A Brazilian court has granted BHP and Vale additional time to negotiate the settlement of a pair of multi-billion-dollar public claims following a deadly tailings dam collapse in 2015.
The joint venture partners are facing a US$6.1 billion claim and a separate US$47.6 billion claim in relation to the collapse of a tailings dam at the Samarco mine in Brazil in late 2015, which killed at least 17 people, and resulted in significant environmental damage.
BHP and Vale were granted an additional 150 days by the Brazilian court last November to settle those claims before they would be fully addressed in court.
According to an Associated Press report, the sides have now been granted another 50 days.
BHP and Vale last year announced a deal to provide support for social and environmental programs in the wake of the disaster, with roughly US$670 million in interim commitments made to the Brazilian Government.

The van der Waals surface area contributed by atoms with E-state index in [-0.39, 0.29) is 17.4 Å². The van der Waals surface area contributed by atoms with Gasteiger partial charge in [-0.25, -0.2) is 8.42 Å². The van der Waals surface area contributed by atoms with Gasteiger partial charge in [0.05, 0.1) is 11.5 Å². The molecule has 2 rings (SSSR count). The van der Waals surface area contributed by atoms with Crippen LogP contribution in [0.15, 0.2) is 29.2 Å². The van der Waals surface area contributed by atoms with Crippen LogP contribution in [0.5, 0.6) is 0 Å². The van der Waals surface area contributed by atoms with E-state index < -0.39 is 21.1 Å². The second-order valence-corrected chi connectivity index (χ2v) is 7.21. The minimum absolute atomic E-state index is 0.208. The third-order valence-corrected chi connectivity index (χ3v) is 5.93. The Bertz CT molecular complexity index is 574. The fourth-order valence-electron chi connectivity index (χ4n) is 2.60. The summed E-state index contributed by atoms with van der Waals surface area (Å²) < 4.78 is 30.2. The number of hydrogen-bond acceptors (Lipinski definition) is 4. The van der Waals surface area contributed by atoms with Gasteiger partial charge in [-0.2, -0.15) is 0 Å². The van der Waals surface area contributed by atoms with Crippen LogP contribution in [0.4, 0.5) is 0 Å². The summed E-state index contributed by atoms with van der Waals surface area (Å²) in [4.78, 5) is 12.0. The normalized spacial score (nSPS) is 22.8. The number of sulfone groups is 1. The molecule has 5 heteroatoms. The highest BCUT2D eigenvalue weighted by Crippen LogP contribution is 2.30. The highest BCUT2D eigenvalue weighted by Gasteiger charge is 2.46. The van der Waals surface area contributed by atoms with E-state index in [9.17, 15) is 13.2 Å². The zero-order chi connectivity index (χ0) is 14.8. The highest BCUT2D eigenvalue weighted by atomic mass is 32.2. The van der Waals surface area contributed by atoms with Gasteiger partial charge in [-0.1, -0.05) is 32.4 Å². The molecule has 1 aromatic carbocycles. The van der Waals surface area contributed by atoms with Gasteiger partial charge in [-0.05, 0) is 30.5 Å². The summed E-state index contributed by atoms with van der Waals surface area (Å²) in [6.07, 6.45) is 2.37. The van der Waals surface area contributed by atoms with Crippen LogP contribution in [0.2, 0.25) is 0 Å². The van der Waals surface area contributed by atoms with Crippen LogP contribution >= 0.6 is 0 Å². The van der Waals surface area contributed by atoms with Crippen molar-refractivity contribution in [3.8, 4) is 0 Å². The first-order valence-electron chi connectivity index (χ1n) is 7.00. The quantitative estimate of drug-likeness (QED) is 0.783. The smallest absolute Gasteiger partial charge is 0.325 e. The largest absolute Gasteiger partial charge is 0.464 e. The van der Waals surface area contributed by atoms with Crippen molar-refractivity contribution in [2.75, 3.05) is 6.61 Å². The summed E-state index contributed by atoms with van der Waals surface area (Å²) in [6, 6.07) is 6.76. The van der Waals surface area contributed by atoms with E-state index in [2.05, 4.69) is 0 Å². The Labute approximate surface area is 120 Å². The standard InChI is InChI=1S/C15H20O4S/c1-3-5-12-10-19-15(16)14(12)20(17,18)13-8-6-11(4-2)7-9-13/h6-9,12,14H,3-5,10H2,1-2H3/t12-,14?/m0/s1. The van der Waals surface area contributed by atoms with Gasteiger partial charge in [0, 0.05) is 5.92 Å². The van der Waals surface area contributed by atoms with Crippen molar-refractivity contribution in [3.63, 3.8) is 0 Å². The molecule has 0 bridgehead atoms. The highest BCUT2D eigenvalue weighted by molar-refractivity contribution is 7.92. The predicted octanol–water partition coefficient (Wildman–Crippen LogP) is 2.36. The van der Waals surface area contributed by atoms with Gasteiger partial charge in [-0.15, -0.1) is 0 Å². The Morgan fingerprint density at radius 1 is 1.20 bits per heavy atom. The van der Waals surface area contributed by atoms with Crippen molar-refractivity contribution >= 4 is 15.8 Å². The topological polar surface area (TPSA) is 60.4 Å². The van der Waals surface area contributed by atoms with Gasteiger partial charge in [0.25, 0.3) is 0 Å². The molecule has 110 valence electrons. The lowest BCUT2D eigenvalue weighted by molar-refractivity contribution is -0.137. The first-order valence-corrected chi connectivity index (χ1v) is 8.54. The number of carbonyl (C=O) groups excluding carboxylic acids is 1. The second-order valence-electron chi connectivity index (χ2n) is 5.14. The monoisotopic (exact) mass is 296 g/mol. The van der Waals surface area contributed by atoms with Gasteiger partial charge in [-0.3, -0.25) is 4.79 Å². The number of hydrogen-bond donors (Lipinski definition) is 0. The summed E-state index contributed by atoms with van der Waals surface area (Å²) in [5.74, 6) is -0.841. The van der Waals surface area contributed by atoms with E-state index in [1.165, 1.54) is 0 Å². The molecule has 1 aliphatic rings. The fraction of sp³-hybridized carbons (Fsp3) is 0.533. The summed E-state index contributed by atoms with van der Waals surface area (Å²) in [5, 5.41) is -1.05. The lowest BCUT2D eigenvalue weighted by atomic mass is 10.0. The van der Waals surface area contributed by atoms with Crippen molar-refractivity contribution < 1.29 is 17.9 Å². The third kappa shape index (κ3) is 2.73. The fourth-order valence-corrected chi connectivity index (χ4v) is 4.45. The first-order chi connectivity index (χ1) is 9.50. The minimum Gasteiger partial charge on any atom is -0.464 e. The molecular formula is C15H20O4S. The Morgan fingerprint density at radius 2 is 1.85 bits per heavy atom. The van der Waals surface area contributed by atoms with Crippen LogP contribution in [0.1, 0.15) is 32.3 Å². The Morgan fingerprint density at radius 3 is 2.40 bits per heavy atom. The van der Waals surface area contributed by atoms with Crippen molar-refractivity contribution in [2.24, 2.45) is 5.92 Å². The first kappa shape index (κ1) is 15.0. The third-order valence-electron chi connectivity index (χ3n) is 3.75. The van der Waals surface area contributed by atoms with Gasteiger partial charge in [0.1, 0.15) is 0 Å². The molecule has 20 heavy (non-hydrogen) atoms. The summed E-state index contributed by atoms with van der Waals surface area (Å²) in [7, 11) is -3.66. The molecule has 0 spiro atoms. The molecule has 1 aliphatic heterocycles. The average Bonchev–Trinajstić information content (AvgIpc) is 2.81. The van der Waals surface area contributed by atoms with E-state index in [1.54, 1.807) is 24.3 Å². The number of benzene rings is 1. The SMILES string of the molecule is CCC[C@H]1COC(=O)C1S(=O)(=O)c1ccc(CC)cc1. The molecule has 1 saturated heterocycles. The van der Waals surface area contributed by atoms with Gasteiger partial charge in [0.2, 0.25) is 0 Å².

A geotechnical assessment of the tailings dam collapse in 2016 found a series of design issues and drainage problems contributed to the disaster.
The collapse triggered a significant landslide, engulfing the village of Bento Rodrigues, where the majority of deaths and injuries occurred.
Roughly 60 million cubic metres of iron ore tailings flowed into the nearby Rio Doce, causing pollution which impacted several communities along the river.
The muddy pollution reached the mouth of the Rio Doce 17 days after the incident, dumping tailings into the Atlantic Ocean.
Operations remain suspended at the Samarco mine.